Rooster Teeth Poppycock

    • Fan Art Friday #91: Neo by vjane

      11 hours ago

      Rooster Teeth Poppycock

      It’s time for our weekly look at the best Rooster Teeth fan art from our community, curated by the fine folks at BIGBITE!


      This week’s featured artist is Elz, AKA @vjane, for this drawing of Neo.


      59LKFGG.jpg


      Elz lives in Paris, France, where she’s a student/research engineer/neuroscientist (whoa). To create this piece, she sketched the lines with a pencil on paper and then colored it with MyPaint on her computer. Overall, it took about six hours to complete.


      ------------------------------


      Want a chance to be featured in future Fan Art Fridays? Head over to the Fan Art Friday thread in the Art forum to find out how!

    • Fan Art Friday #90: KFSchnee by Xuelder

      1 week ago

      Rooster Teeth Poppycock

      It’s time for our weekly look at the best Rooster Teeth fan art from our community, curated by the fine folks at BIGBITE!


      This week’s featured artist is Christian, AKA @Xuelder, for this KFSchnee logo.


      NcGN89k.png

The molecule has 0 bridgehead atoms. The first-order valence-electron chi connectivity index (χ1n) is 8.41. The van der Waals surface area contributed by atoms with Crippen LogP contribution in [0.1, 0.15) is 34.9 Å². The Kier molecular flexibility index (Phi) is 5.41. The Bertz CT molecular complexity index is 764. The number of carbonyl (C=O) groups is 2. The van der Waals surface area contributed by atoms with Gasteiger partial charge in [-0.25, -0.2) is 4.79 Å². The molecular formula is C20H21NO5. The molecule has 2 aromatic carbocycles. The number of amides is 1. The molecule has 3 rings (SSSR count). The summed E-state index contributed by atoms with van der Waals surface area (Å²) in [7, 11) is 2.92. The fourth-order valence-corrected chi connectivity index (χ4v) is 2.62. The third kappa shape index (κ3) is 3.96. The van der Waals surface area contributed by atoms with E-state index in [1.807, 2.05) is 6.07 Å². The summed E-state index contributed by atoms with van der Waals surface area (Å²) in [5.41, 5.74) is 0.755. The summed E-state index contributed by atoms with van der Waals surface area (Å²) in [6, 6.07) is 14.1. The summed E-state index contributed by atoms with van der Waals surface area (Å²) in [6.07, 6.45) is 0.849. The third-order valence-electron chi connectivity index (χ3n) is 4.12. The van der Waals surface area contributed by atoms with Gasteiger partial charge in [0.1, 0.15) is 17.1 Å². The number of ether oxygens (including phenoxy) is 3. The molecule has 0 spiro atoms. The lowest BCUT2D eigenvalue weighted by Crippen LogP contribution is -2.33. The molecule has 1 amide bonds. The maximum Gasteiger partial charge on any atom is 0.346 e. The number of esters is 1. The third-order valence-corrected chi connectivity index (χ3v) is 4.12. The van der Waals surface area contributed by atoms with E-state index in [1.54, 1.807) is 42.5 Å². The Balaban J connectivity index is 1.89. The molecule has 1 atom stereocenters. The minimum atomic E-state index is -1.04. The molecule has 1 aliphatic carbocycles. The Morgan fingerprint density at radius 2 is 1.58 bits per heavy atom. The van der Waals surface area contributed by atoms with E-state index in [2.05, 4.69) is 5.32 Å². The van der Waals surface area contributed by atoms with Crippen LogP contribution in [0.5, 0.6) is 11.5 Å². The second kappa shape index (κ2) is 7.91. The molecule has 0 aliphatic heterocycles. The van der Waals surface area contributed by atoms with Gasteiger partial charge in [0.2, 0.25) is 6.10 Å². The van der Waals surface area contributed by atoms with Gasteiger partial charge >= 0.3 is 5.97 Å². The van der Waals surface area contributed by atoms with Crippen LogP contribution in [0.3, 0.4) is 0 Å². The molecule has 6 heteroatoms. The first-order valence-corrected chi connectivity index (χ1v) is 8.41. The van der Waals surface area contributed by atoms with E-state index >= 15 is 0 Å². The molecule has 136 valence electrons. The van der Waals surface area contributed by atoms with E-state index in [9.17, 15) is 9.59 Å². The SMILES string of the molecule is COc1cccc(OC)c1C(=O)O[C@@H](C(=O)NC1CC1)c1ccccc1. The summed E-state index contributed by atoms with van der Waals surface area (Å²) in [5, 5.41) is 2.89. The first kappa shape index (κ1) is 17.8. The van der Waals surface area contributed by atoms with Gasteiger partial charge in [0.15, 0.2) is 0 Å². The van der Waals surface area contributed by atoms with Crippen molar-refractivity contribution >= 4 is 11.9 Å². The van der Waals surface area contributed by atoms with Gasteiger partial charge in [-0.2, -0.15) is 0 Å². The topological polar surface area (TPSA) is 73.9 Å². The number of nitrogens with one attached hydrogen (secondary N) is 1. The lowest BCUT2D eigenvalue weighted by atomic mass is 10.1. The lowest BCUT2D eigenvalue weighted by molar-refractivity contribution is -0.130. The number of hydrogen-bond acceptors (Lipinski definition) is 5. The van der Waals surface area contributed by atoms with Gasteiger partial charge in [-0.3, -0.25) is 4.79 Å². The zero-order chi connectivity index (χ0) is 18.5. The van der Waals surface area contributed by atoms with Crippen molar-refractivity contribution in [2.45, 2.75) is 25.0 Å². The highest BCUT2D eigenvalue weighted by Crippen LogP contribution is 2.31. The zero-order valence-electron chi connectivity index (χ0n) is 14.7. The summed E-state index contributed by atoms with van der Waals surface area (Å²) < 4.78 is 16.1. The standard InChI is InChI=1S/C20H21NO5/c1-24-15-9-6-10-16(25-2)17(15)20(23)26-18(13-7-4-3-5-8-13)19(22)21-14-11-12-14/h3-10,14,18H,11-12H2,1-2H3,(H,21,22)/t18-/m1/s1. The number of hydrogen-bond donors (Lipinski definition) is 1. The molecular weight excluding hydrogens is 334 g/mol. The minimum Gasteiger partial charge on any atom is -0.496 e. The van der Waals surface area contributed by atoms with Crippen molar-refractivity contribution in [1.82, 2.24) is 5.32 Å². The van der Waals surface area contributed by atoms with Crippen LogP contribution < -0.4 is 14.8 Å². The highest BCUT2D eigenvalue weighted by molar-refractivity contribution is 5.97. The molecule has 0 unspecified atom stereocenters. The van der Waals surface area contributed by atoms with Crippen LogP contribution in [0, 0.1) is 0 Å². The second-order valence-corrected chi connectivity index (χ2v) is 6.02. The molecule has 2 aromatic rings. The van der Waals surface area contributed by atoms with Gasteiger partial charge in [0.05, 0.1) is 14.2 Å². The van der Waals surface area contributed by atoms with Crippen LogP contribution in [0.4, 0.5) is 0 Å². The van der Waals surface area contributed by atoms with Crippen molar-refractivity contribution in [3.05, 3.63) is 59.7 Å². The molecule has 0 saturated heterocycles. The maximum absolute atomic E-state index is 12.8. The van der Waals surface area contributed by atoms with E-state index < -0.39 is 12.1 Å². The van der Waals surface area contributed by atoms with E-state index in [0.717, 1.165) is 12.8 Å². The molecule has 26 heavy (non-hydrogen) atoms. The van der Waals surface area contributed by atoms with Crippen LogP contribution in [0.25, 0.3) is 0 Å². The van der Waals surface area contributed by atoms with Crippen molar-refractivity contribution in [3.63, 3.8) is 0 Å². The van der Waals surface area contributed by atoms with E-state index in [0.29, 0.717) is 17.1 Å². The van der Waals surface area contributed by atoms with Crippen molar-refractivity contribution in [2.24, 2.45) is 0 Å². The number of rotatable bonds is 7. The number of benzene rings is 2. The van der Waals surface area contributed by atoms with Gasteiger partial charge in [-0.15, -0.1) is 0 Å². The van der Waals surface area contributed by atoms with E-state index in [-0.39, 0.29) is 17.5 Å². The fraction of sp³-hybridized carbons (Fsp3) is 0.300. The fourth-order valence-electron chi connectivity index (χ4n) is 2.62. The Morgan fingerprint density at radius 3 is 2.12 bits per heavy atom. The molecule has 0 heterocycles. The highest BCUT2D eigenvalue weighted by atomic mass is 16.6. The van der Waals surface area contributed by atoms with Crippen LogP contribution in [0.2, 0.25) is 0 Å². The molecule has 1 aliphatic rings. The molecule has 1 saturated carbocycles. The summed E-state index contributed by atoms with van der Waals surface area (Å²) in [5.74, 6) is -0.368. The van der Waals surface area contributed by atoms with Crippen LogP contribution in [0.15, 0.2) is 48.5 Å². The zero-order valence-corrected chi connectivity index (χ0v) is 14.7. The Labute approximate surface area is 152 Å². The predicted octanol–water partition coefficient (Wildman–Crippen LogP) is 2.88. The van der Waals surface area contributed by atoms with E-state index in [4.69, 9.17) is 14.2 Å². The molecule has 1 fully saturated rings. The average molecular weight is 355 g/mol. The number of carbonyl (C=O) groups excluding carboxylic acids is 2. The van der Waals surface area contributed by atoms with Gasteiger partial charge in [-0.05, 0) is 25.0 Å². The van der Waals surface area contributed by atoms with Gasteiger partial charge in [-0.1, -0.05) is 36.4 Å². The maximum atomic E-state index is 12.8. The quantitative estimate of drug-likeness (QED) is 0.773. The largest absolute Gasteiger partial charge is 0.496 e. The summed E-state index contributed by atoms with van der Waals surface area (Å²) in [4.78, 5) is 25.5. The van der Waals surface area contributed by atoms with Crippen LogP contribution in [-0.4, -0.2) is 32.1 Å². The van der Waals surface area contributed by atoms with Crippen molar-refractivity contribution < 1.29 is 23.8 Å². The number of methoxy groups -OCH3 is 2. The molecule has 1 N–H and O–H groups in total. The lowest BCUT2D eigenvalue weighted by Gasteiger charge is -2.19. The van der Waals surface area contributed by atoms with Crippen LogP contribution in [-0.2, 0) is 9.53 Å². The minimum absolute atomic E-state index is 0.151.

Christian lives in New Orleans, where he’s working on an indie game project and looking into freelance in the greater games industry.


      On RWBY Rewind, Chad stated he wanted a KFSchnee design, so Christian granted him his wish. To create this illustration, he used a program called Marmoset Hexels and free-hand drew it. Hexels uses six- or three-sided polygons called Hexels and Trixels, respectively, instead of the traditional four-sided pixel. This creates stylized low poly style art fairly easily. The text was added in Fire Alpaca.


      ------------------------------


      Want a chance to be featured in future Fan Art Fridays? Head over to the Fan Art Friday thread in the Art forum to find out how!

    • 6 Dumb Questions About Pawpaws (RT Food #2)

      1 week ago

      Rooster Teeth Poppycock

      By @charlesaustin


      eHwlbLl.jpg


      What kind of stupid idiot would look for tropical fruit in a Missouri forest? A pretty smart one, it turns out. Though you won’t find mangoes and papayas, you will find something surprisingly similar: the pawpaw. This fruit doesn’t get as much love as its truly tropical brethren, but it has a long and interesting history as a native North American fruit that grows as far north as Ontario and as far west as Nebraska.


      Within the pawpaws’ indigenous area there lies another indigenous creature: Alex Branson, a writer who has contributed to Poppycock as @bransonbranson and who currently hosts the podcast Episode One. He was introduced to the fruit by a park ranger friend in Missouri, where the two of them sometimes forage for pawpaws in the fall. Today he shares his pawpaw prowess.


      So what does this dumb thing taste like anyway?